We have seen recently across the news the exciting breakthrough made by scientists at the Joint European Torus (JET) near Oxford, UK. They announced on 9th February that they had generated the highest-ever sustained energy from fusing together atoms, more than doubling their own record from experiments accomplished in 1997. The record-breaking run occurred on the last day of a five-month operation from which scientists gathered a wealth of information to be analysed over the coming years.
Nuclear fusion powers the sun and all of the stars of the universe. To harness fusion energy on earth would provide a virtually limitless amount of renewable energy that could supply the needs of the vastly growing global population. This is the main goal of the International Thermonuclear Experimental Reactor (ITER) in southern France that asserts itself to be a key research centre with the aim of providing future fusion power.
Fusion is powerful, occurring when the nuclei of small atoms stick together, fusing to create a new element and releasing energy. The most common method is two hydrogen atoms fusing to create helium. Fusion generates so much energy because the new element weighs a drop less than the sum of its parts. Humans have been able to trigger fusion but in uncontrollable ways, such as in thermonuclear weapons (hydrogen bombs). Fusion has also been undertaken in laboratories, but in conditions that require far more energy than the reaction produces. To make fusion beneficial, scientists need to trigger it in a controlled way that yields far more energy than they put in. Around the world people are researching different ways to achieve this.
Fusion energy has often been viewed as a remote possibility because to construct a fusion reactor is in essence to create an artificial star. For a century scientists have been studying the physics of fusion and for decades working on utilising the process. For a long time, fusion energy was considered a vision that is forever years away, but now nuclear fusion appears to be finally approaching commercial possibility. Globally, there are now more than 30 private fusion firms according to an October survey by the Fusion Industry Association (FIA). Eighteen firms have said they have attained funding of more than $2.4 billion in total from almost entirely private investments.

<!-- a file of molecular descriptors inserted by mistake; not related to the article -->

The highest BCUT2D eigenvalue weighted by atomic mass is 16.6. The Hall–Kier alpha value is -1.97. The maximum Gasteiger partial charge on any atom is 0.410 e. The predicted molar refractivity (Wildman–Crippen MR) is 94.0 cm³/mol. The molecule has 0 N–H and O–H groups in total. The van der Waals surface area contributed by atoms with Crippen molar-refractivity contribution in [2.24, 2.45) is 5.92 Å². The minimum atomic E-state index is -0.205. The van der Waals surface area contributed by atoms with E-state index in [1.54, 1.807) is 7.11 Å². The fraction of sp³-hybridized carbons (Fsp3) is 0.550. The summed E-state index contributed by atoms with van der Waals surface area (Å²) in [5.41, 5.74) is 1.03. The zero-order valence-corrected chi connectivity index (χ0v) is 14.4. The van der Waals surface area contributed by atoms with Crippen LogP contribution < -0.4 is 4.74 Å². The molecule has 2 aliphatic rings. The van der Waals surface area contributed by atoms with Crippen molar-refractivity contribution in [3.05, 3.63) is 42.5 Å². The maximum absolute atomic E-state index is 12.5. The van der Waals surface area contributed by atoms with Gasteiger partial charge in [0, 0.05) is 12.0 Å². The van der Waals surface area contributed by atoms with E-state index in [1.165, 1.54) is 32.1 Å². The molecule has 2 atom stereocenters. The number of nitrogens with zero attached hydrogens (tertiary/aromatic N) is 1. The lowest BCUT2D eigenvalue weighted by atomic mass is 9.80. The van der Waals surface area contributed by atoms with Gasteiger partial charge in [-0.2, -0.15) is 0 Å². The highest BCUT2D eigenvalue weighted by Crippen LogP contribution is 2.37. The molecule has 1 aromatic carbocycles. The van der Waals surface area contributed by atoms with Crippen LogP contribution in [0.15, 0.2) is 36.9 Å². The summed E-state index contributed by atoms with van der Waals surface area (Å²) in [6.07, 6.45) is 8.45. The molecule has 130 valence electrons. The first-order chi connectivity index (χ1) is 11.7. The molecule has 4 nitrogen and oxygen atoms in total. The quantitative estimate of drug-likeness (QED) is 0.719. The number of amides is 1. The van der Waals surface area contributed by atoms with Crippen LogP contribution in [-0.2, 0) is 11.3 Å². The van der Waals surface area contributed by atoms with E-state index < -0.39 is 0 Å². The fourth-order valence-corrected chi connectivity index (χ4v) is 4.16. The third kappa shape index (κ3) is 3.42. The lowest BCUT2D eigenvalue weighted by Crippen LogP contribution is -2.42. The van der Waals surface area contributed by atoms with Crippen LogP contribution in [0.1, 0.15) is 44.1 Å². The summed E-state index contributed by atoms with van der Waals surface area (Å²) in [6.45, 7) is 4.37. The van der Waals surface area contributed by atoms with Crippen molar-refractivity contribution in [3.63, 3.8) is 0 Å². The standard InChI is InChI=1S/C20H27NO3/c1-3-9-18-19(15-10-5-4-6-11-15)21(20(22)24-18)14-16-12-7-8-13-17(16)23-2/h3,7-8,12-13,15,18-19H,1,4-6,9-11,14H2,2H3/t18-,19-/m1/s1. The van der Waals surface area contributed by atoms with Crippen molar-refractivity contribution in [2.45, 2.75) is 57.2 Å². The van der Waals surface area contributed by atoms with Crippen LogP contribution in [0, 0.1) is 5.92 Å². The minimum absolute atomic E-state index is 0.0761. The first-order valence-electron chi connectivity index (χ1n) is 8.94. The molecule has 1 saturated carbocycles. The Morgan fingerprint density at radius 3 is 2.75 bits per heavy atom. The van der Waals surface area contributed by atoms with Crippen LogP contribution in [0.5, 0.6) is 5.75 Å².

Despite the hurdles to overcome, the colossal potential of fusion makes it unwise to ignore. Fusion energy would be technology that could safely produce a vast and secure flow of electricity by harnessing abundant fuel (made from seawater), to create the same reaction that powers the sun. Importantly it achieves this whilst producing no greenhouse gases and minimal waste compared to conventional energy sources. With the climate crisis looming and all the efforts and pledges made at COP26, fusion energy would be a clean source of energy necessary to enable the world to move away from fossil fuels and thus cutting greenhouse gas emissions. Global average temperatures are rising, and energy demands are also growing, this makes the quest for fusion timelier than ever, as it could solve both problems concurrently.
We are not at the point today that these technologies can immediately resolve the complex difficulty of the increasing need for more energy, with the desperate need to reduce carbon dioxide emissions. But the catastrophic concern of climate change is a significant call for investing in extensive energy solutions, and fusion may be the technology with the highest upside. Therefore, with more investment from governments and the private sector, scientists could accelerate the pace of progress, and experiment with even wider approaches to fusion. So, for the sustainable investor with existing exposure to the quest for clean energy, nuclear fusion, and the opportunities it will yield, is something to be optimistic about.